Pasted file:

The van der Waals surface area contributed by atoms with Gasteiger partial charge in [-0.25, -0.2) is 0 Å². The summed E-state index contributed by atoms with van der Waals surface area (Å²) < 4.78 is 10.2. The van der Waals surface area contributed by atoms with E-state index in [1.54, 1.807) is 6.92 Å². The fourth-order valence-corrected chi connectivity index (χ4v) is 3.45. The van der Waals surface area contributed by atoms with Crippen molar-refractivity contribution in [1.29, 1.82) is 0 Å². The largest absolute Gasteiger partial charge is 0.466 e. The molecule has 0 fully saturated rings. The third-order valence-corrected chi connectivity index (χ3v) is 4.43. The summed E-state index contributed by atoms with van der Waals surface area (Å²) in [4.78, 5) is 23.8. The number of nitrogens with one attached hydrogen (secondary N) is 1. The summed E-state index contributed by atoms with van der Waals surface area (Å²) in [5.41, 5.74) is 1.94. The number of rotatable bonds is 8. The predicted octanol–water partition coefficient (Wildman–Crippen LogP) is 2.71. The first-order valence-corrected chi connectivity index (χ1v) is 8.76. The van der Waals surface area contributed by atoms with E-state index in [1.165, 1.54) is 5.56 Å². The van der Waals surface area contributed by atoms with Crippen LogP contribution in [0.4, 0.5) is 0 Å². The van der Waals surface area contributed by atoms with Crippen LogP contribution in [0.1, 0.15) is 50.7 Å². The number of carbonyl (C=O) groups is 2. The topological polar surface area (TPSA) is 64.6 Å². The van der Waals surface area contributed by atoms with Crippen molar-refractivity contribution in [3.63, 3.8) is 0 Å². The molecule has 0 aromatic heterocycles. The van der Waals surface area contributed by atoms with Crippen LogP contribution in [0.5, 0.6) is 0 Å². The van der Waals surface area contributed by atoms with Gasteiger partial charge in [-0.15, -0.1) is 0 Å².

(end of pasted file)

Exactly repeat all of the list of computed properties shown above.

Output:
The van der Waals surface area contributed by atoms with Gasteiger partial charge in [-0.25, -0.2) is 0 Å². The summed E-state index contributed by atoms with van der Waals surface area (Å²) < 4.78 is 10.2. The van der Waals surface area contributed by atoms with E-state index in [1.54, 1.807) is 6.92 Å². The fourth-order valence-corrected chi connectivity index (χ4v) is 3.45. The van der Waals surface area contributed by atoms with Crippen molar-refractivity contribution in [1.29, 1.82) is 0 Å². The largest absolute Gasteiger partial charge is 0.466 e. The molecule has 0 fully saturated rings. The third-order valence-corrected chi connectivity index (χ3v) is 4.43. The summed E-state index contributed by atoms with van der Waals surface area (Å²) in [4.78, 5) is 23.8. The number of nitrogens with one attached hydrogen (secondary N) is 1. The summed E-state index contributed by atoms with van der Waals surface area (Å²) in [5.41, 5.74) is 1.94. The number of rotatable bonds is 8. The predicted octanol–water partition coefficient (Wildman–Crippen LogP) is 2.71. The first-order valence-corrected chi connectivity index (χ1v) is 8.76. The van der Waals surface area contributed by atoms with E-state index in [1.165, 1.54) is 5.56 Å². The van der Waals surface area contributed by atoms with Crippen LogP contribution in [0.4, 0.5) is 0 Å². The van der Waals surface area contributed by atoms with Crippen LogP contribution in [0.1, 0.15) is 50.7 Å². The number of carbonyl (C=O) groups is 2. The topological polar surface area (TPSA) is 64.6 Å². The van der Waals surface area contributed by atoms with Crippen molar-refractivity contribution in [3.63, 3.8) is 0 Å². The molecule has 0 aromatic heterocycles. The van der Waals surface area contributed by atoms with Crippen LogP contribution in [0.5, 0.6) is 0 Å². The van der Waals surface area contributed by atoms with Gasteiger partial charge in [-0.15, -0.1) is 0 Å².